The UCL Ps spectroscopy positron beamline began producing low-energy positrons almost two years ago, and it has since become slightly longer and somewhat more sophisticated. Though it’s not the most complex scientific machine in the world (compared to, e.g., the LHC) we still find regular use for a 3D depiction of it. Our model is essentially a cartoon. Typically we use it to create (fairly) accurate schematics that help us to convey the configuration of our equipment at conferences or in publications.
The snap shot above shows the three main components of the beamline, namely the positron source (left), Surko trap (centre, cross-section), and Ps laser-spectroscopy region (right). The 3D model is built from simplified forms of the various vacuum chambers and pumps, magnetic coils, and detectors. And it shows where these all are in relation to one another. The 45° angled line is being used right now for Rydberg Ps time-of-flight measurements. The source and trap are based on the design developed by Rod Greaves and Jeremey Moxom of First Point Scientific Inc. (unfortunately now defunct). You can read about the details of their design in this article.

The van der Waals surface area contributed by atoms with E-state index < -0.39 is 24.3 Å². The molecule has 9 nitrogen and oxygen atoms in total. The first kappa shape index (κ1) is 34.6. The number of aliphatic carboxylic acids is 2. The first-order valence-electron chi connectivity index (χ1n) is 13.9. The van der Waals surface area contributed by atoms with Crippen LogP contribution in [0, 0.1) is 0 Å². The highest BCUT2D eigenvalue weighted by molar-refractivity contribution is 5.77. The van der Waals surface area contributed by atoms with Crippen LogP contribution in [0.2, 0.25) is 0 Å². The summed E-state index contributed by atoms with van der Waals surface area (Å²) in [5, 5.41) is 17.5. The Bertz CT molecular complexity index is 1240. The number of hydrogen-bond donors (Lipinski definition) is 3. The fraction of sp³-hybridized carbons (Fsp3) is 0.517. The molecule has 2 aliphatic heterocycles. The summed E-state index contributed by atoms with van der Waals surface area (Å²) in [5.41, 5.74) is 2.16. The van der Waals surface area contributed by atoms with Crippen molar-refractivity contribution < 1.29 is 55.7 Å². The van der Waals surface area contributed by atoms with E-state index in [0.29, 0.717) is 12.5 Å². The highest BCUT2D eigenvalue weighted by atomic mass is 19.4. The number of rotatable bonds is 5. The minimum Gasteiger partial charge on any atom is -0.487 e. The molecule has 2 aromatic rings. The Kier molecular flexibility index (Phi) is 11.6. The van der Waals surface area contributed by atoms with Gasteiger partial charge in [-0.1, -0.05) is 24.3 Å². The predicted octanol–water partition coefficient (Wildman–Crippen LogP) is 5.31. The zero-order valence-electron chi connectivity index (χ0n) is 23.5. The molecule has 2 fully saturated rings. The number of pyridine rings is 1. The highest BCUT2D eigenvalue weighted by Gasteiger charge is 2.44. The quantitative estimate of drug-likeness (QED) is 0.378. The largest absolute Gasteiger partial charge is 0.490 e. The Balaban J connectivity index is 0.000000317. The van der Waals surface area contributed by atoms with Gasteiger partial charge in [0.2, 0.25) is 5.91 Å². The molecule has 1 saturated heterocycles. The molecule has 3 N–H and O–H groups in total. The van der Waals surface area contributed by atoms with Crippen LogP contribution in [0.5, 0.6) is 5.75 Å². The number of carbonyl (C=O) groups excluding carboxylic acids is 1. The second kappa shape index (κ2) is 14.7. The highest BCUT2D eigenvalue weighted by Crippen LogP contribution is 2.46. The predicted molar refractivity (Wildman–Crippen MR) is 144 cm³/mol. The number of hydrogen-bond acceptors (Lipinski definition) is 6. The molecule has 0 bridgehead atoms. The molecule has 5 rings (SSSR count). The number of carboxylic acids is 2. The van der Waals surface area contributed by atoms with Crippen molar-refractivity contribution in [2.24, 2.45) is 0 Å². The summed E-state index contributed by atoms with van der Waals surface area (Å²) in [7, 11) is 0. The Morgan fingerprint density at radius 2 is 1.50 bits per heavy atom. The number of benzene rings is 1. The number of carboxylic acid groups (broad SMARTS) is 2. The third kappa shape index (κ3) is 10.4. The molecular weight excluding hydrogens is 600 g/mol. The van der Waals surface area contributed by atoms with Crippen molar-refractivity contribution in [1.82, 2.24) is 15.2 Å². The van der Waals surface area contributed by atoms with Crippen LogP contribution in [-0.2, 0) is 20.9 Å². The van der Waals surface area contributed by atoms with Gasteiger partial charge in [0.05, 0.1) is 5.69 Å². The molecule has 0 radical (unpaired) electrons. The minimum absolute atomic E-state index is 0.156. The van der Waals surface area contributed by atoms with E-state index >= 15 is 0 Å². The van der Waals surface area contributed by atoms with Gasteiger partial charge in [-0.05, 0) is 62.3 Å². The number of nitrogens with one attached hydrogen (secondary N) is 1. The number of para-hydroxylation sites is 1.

To allow you to take a closer look we have created a 3D pdf file that you can download here * (licensed under a Creative Commons Attribution 4.0 License). Be aware we use this for illustration/ communication purposes and it is not an accurate technical model. Nonetheless, using this you can pan, zoom, and rotate around our virtual lab to your heart’s content! No need for 3D glasses, though you will need a recent copy of Adobe reader, (the interactive features probably won’t work in your web browser).
*MD5 checksum c6028573596c9511d9ba0450cd2caa05
And here’s how the lab looks in real life,